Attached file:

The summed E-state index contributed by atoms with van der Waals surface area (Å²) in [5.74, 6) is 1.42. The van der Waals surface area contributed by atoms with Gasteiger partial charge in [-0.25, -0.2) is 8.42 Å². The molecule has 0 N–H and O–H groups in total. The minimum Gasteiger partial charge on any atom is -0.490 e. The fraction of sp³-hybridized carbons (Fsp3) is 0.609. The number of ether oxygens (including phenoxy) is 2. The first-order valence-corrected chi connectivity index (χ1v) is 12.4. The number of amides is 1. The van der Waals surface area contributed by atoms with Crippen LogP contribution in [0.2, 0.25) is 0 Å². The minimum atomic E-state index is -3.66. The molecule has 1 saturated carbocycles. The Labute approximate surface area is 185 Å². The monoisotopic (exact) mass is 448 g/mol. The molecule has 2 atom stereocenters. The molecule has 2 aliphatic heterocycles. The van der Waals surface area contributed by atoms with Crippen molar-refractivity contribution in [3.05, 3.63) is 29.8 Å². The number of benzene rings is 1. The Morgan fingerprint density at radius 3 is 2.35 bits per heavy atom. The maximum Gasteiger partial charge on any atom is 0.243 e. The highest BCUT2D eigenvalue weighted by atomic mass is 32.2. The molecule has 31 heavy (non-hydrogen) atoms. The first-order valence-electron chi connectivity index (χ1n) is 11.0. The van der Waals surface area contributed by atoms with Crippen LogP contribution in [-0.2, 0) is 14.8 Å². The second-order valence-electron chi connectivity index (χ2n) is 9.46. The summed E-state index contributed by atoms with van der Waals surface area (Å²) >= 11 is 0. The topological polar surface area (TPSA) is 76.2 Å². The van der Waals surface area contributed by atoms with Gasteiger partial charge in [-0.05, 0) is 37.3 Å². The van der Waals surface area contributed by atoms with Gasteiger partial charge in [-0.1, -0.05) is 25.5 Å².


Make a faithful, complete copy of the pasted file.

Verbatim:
The summed E-state index contributed by atoms with van der Waals surface area (Å²) in [5.74, 6) is 1.42. The van der Waals surface area contributed by atoms with Gasteiger partial charge in [-0.25, -0.2) is 8.42 Å². The molecule has 0 N–H and O–H groups in total. The minimum Gasteiger partial charge on any atom is -0.490 e. The fraction of sp³-hybridized carbons (Fsp3) is 0.609. The number of ether oxygens (including phenoxy) is 2. The first-order valence-corrected chi connectivity index (χ1v) is 12.4. The number of amides is 1. The van der Waals surface area contributed by atoms with Crippen LogP contribution in [0.2, 0.25) is 0 Å². The minimum atomic E-state index is -3.66. The molecule has 1 saturated carbocycles. The Labute approximate surface area is 185 Å². The monoisotopic (exact) mass is 448 g/mol. The molecule has 2 atom stereocenters. The molecule has 2 aliphatic heterocycles. The van der Waals surface area contributed by atoms with Crippen molar-refractivity contribution in [3.05, 3.63) is 29.8 Å². The number of benzene rings is 1. The Morgan fingerprint density at radius 3 is 2.35 bits per heavy atom. The maximum Gasteiger partial charge on any atom is 0.243 e. The highest BCUT2D eigenvalue weighted by atomic mass is 32.2. The molecule has 31 heavy (non-hydrogen) atoms. The first-order valence-electron chi connectivity index (χ1n) is 11.0. The van der Waals surface area contributed by atoms with Crippen LogP contribution in [-0.2, 0) is 14.8 Å². The second-order valence-electron chi connectivity index (χ2n) is 9.46. The summed E-state index contributed by atoms with van der Waals surface area (Å²) >= 11 is 0. The topological polar surface area (TPSA) is 76.2 Å². The van der Waals surface area contributed by atoms with Gasteiger partial charge in [-0.05, 0) is 37.3 Å². The van der Waals surface area contributed by atoms with Gasteiger partial charge in [-0.1, -0.05) is 25.5 Å².